By Jim Schutze
By Rachel Watts
By Lauren Drewes Daniels
By Anna Merlan
By Lee Escobedo
By Alice Laussade
By Scott Reitz
Bradford Cox's oversized persona threatens to overwhelm almost anything his band does. In concert, the singer-songwriter—who has Marfan syndrome and is shockingly thin—sometimes bloodies himself and otherwise makes people uncomfortable. On his group's blog, he battles music pirates and his own demons. But fans are wise to ignore the hype; almost two years after the masterful Cryptograms, Microcastle is equally stunning, despite sounding almost completely different.
Largely eschewing effect pedals and moving away from the endless dreamy soundscapes that informed Deerhunter's earlier work, Microcastle features cleaner guitars, piano interludes and a poppier disposition. The tightly coiled title track lurks quietly for two-and-a-half minutes before the drums kick in and it turns into an anthemic banger featuring slightly distorted vocals. "Nothing Ever Happened" is six minutes of driving fuzz-pop, while "Never Stops" masks its dark message ("My escape would never come") in an upbeat, Yo La Tengo–influenced melody.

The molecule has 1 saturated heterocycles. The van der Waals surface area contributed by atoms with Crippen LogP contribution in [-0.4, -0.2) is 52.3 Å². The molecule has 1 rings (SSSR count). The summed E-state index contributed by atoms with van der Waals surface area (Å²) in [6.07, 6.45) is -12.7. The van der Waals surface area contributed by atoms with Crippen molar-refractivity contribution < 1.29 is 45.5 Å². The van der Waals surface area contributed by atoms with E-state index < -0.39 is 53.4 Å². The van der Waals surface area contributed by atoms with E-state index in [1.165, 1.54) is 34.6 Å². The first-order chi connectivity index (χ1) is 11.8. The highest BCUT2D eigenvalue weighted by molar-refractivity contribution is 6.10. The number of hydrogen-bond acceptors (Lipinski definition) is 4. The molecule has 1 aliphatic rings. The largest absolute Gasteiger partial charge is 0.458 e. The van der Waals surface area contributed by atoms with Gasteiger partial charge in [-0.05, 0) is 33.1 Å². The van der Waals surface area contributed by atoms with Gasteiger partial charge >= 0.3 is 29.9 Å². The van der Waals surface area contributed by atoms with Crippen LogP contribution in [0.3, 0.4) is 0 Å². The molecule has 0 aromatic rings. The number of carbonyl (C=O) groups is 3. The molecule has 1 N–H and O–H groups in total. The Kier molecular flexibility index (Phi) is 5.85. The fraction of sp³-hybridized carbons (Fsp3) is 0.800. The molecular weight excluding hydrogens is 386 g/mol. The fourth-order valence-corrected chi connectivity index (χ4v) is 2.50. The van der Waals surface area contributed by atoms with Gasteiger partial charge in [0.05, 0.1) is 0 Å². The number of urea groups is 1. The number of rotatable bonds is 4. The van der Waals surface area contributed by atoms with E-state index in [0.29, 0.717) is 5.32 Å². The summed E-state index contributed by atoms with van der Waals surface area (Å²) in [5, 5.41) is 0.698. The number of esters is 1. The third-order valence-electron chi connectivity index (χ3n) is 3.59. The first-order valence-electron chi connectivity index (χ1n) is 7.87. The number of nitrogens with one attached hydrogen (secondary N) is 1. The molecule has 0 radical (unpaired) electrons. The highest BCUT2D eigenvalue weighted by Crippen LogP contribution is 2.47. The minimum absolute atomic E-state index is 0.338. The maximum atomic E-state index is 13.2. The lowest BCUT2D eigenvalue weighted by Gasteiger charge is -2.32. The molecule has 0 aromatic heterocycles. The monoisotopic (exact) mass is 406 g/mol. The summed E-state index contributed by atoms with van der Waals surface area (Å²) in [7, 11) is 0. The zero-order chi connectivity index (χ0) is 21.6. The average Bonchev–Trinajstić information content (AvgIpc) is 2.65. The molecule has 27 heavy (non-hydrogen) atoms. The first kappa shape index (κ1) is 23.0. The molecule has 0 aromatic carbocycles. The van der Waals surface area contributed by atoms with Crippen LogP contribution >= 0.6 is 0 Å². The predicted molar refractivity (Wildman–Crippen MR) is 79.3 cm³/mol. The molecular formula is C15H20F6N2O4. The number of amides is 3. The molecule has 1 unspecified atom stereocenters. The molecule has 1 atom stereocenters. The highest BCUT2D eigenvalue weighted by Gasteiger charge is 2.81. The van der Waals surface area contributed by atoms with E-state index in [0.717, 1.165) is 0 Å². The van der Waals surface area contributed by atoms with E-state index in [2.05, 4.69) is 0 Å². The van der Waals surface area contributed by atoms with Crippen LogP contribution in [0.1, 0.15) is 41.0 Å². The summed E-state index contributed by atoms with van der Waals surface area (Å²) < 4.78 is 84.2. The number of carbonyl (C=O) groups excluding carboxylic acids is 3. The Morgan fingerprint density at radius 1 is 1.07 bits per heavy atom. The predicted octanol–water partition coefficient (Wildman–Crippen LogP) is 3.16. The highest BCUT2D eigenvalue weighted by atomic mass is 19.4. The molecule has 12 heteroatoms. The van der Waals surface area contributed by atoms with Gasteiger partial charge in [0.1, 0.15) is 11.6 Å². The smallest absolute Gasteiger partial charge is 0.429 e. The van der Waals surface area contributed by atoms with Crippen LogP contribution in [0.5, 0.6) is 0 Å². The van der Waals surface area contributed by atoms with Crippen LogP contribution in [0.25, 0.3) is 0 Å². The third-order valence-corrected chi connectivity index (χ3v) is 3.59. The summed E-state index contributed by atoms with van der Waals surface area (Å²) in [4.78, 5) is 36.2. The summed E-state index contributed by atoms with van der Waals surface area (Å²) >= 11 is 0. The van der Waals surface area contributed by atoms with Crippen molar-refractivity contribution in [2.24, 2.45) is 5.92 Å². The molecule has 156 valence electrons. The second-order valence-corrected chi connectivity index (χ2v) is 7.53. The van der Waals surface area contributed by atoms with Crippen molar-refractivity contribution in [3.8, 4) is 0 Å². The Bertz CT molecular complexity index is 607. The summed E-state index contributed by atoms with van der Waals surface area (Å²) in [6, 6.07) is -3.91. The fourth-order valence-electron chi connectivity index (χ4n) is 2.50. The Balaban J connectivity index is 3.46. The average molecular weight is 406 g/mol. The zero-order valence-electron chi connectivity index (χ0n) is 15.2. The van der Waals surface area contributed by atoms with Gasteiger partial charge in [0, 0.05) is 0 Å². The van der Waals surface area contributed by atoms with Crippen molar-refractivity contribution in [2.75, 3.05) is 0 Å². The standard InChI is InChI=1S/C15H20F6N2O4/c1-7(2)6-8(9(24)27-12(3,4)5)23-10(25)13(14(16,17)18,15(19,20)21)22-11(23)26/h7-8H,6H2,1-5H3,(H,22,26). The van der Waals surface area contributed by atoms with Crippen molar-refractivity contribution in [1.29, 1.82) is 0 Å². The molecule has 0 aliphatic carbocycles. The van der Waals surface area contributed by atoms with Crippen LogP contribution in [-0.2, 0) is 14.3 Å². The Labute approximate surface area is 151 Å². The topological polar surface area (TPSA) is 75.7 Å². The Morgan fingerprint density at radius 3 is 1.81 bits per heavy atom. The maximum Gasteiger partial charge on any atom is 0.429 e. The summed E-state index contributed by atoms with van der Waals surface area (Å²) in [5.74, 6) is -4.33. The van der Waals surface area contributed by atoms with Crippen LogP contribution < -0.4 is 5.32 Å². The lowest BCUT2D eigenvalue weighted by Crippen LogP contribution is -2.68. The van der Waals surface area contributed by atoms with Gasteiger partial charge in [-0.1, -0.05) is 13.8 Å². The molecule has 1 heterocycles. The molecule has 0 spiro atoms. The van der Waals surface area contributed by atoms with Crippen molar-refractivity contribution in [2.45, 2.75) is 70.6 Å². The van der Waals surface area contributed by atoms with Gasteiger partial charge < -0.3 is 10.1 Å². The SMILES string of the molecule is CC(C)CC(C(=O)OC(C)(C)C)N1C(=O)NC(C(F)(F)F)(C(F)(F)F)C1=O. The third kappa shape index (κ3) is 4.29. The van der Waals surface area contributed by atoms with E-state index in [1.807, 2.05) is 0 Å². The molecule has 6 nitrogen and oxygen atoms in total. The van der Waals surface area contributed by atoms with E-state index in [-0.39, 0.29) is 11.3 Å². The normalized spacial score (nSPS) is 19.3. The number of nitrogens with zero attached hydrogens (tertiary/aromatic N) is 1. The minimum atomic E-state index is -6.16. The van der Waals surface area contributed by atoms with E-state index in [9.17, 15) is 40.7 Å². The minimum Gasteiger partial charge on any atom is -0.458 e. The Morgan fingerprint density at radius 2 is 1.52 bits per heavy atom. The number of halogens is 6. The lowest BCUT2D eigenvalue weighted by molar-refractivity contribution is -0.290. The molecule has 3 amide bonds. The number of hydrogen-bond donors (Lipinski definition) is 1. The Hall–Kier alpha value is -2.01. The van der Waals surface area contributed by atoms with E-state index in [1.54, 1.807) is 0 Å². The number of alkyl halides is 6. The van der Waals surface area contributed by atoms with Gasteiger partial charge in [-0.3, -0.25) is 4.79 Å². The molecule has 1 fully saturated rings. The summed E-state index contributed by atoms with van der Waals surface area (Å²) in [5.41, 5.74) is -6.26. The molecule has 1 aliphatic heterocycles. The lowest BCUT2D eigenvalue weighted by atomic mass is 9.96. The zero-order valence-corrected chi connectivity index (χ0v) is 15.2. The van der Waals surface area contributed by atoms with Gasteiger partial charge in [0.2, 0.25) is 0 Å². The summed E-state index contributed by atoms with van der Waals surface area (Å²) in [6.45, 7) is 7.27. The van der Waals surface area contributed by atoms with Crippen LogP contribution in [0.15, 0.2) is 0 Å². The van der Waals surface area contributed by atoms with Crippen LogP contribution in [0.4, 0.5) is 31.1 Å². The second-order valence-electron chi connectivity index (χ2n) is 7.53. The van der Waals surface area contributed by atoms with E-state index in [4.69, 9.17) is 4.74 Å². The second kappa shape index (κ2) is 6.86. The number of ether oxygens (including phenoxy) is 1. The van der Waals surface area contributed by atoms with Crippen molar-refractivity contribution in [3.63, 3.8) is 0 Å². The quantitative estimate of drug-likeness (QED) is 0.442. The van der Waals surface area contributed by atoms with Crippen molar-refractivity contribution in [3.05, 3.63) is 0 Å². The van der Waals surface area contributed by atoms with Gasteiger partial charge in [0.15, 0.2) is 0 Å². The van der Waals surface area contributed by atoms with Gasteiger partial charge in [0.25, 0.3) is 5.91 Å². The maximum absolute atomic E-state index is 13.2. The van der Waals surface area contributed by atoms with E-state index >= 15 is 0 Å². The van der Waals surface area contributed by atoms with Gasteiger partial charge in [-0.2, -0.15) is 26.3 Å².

Microcastle has a few moments of downbeat ambience, but for the most part the songs are focused, accessible and full of hooks. Though the musical makeover may risk alienating core fans who preferred the band's sonic experimentation, this less obtuse version of Deerhunter is much easier for listeners to wrap their heads around.
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